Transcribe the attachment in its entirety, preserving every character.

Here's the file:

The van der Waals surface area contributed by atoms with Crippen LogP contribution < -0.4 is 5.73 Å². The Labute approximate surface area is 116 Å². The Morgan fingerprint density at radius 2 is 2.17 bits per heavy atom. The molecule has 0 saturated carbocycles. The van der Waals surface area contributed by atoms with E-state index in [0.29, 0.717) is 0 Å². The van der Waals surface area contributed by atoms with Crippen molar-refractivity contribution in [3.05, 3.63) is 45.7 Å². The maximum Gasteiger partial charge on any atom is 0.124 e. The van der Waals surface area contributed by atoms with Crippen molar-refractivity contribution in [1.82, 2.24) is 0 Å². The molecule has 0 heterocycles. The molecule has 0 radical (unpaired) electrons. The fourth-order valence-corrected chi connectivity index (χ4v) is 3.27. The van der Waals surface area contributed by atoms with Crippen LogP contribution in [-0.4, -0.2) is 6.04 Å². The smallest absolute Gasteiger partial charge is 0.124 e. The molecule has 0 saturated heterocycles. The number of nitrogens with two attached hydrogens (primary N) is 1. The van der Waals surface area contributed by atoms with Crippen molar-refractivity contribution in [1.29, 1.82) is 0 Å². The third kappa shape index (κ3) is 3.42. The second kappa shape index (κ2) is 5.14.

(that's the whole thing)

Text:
The van der Waals surface area contributed by atoms with Crippen LogP contribution < -0.4 is 5.73 Å². The Labute approximate surface area is 116 Å². The Morgan fingerprint density at radius 2 is 2.17 bits per heavy atom. The molecule has 0 saturated carbocycles. The van der Waals surface area contributed by atoms with E-state index in [0.29, 0.717) is 0 Å². The van der Waals surface area contributed by atoms with Crippen molar-refractivity contribution in [3.05, 3.63) is 45.7 Å². The maximum Gasteiger partial charge on any atom is 0.124 e. The van der Waals surface area contributed by atoms with Crippen molar-refractivity contribution in [1.82, 2.24) is 0 Å². The molecule has 0 heterocycles. The molecule has 0 radical (unpaired) electrons. The fourth-order valence-corrected chi connectivity index (χ4v) is 3.27. The van der Waals surface area contributed by atoms with Crippen LogP contribution in [-0.4, -0.2) is 6.04 Å². The smallest absolute Gasteiger partial charge is 0.124 e. The molecule has 0 saturated heterocycles. The number of nitrogens with two attached hydrogens (primary N) is 1. The van der Waals surface area contributed by atoms with Crippen molar-refractivity contribution in [1.29, 1.82) is 0 Å². The third kappa shape index (κ3) is 3.42. The second kappa shape index (κ2) is 5.14.